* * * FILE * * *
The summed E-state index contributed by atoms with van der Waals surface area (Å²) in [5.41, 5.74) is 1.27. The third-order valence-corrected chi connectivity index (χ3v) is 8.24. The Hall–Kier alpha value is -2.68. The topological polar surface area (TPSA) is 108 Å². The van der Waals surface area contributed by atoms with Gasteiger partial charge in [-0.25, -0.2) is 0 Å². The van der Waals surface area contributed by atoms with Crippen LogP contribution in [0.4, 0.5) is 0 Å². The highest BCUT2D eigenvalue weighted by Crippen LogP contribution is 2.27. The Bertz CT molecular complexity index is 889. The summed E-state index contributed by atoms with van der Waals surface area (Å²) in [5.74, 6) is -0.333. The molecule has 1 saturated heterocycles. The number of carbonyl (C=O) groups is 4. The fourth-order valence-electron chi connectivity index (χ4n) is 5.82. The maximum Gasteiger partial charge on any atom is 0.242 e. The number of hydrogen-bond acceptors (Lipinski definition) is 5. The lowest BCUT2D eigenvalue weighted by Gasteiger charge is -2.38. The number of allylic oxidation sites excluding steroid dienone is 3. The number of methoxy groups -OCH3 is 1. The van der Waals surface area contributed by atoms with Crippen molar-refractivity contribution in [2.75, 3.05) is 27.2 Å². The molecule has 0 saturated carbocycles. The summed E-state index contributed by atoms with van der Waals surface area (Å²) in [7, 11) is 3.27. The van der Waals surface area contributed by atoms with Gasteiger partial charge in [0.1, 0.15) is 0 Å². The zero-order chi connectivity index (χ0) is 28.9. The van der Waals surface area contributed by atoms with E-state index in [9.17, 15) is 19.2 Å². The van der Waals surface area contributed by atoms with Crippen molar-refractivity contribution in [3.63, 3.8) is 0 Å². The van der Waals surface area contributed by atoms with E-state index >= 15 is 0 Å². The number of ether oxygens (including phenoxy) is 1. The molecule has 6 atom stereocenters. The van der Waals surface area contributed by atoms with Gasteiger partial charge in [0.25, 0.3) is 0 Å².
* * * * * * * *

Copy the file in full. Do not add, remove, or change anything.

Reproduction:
The summed E-state index contributed by atoms with van der Waals surface area (Å²) in [5.41, 5.74) is 1.27. The third-order valence-corrected chi connectivity index (χ3v) is 8.24. The Hall–Kier alpha value is -2.68. The topological polar surface area (TPSA) is 108 Å². The van der Waals surface area contributed by atoms with Gasteiger partial charge in [-0.25, -0.2) is 0 Å². The van der Waals surface area contributed by atoms with Crippen LogP contribution in [0.4, 0.5) is 0 Å². The highest BCUT2D eigenvalue weighted by Crippen LogP contribution is 2.27. The Bertz CT molecular complexity index is 889. The summed E-state index contributed by atoms with van der Waals surface area (Å²) in [5.74, 6) is -0.333. The molecule has 1 saturated heterocycles. The number of carbonyl (C=O) groups is 4. The fourth-order valence-electron chi connectivity index (χ4n) is 5.82. The maximum Gasteiger partial charge on any atom is 0.242 e. The number of hydrogen-bond acceptors (Lipinski definition) is 5. The lowest BCUT2D eigenvalue weighted by Gasteiger charge is -2.38. The number of allylic oxidation sites excluding steroid dienone is 3. The number of methoxy groups -OCH3 is 1. The van der Waals surface area contributed by atoms with Crippen molar-refractivity contribution in [2.75, 3.05) is 27.2 Å². The molecule has 0 saturated carbocycles. The summed E-state index contributed by atoms with van der Waals surface area (Å²) in [7, 11) is 3.27. The van der Waals surface area contributed by atoms with Gasteiger partial charge in [0.1, 0.15) is 0 Å². The zero-order chi connectivity index (χ0) is 28.9. The van der Waals surface area contributed by atoms with E-state index in [9.17, 15) is 19.2 Å². The van der Waals surface area contributed by atoms with Crippen molar-refractivity contribution in [3.63, 3.8) is 0 Å². The van der Waals surface area contributed by atoms with E-state index >= 15 is 0 Å². The number of ether oxygens (including phenoxy) is 1. The molecule has 6 atom stereocenters. The van der Waals surface area contributed by atoms with Gasteiger partial charge in [0.25, 0.3) is 0 Å².